Clinton hopes to mow through 30 contests in March and extinguish Sanders’ viable options to compete, even as the senator’s fundraising remains competitive. Late Monday night, Sanders’ campaign said it raised more than $40 million in February, largely through online appeals for small contributions.
Sanders is looking ahead to Michigan on March 8 (he and Clinton will debate in Flint on March 6), and to later contests, including April 19 in New York, a state Clinton represented in the Senate (247 total delegates), and California on June 5 (475 total delegates).
Clinton’s impressive showing Saturday in the South Carolina primary demonstrated that a majority of African-American progressives, who abandoned her candidacy in favor of Barack Obama in 2008, support her now. Exit polls found that 87 percent of black voters participating in the Palmetto State primary backed Clinton, compared with 13 percent who favored Sanders.
The win put her ahead of her rival, 91-65, in total pledged delegates. The endorsements from lawmakers, party officials and other VIPs who will be super delegates at the Democratic National Convention in Philadelphia in July place Clinton well ahead of Sanders. Super delegates and pledged delegates total 519 for the former first lady, versus 86 for the senator, according to a running tally by NBC News.
As often as the former first lady has promised voters she will “break down barriers” as president, the firewall she has built as a candidate appears to rise in the South, where turnout among African-American Democrats is key in Super Tuesday states such as Alabama, Arkansas (where Clinton served as a first lady while her husband was governor), Georgia, Tennessee, Texas, and Virginia. The commonwealth’s governor, Terry McAuliffe, is a longtime Clinton backer and chaired the Democratic National Committee during Bill Clinton’s presidency.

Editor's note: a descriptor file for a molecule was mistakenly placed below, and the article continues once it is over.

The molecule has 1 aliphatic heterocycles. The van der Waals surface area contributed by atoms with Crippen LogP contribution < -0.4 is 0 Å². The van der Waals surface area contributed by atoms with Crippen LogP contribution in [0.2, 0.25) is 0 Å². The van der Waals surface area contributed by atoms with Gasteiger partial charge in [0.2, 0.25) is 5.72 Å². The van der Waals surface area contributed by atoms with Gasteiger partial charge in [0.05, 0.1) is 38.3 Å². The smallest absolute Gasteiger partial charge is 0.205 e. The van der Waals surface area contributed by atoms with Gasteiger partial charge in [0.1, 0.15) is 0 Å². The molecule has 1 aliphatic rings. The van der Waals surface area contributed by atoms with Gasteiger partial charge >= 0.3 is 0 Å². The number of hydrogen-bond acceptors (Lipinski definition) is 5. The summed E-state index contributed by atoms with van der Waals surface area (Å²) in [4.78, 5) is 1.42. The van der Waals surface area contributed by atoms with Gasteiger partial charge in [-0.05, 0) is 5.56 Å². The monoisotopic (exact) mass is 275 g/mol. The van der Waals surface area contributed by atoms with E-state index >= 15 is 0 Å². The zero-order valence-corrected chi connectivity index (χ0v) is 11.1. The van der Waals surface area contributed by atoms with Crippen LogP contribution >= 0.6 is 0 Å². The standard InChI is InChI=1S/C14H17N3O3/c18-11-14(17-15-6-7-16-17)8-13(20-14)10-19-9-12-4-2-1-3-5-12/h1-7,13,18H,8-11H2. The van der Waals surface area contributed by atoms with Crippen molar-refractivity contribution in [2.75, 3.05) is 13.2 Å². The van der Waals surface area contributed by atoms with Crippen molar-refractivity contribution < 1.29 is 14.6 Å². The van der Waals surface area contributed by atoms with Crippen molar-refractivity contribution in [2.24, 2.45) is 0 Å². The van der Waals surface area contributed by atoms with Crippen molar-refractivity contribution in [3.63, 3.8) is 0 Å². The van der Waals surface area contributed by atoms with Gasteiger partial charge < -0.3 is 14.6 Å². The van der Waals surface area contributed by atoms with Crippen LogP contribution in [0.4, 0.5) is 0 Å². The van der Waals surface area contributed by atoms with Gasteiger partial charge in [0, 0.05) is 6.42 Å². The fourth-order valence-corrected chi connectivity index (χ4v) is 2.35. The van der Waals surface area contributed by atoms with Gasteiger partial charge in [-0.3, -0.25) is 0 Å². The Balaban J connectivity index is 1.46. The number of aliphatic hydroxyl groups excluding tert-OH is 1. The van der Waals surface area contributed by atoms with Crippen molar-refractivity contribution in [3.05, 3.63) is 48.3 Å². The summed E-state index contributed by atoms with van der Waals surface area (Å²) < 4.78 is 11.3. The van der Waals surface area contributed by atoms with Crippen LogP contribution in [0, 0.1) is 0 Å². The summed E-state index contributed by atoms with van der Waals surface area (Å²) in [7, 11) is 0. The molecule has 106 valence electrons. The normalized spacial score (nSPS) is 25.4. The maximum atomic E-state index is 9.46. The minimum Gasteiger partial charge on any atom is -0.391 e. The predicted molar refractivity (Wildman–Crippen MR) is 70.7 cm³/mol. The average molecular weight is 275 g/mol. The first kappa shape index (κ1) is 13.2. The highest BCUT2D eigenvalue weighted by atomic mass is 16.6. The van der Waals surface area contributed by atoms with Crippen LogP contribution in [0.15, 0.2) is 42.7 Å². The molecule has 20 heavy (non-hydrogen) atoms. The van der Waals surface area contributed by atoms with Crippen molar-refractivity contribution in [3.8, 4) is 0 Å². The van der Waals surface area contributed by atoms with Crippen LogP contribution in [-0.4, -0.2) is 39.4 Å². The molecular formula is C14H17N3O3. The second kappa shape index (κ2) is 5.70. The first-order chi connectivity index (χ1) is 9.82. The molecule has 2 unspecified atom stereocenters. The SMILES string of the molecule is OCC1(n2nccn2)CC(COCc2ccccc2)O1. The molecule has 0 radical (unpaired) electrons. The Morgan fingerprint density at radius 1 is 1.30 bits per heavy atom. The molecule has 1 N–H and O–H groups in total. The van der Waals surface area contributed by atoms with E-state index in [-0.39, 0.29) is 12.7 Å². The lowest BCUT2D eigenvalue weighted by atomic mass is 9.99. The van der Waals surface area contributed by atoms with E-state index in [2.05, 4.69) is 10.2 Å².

The outcome Tuesday may also measure how Democratic primary voters are assessing a Republican presidential field dominated by real estate mogul Donald Trump. If Trump steams toward the GOP nomination, the Democratic primary results may offer deeper insights into voters’ evolving thoughts about a hypothetical match-up between Trump and either Clinton or Sanders.
Sanders’ appeal to the electorate remains wedded to the problems of income inequality and what he labels a “rigged” economy. Clinton paints her rival as a single-issue politician who lacks international experience or the wherewithal to expand government or campaign finance reforms while Republicans control Congress. Clinton has calibrated her policy-focused appeals to include moderate Republicans and independents, many of whom are unhappy about Trump’s personality-driven White House bid.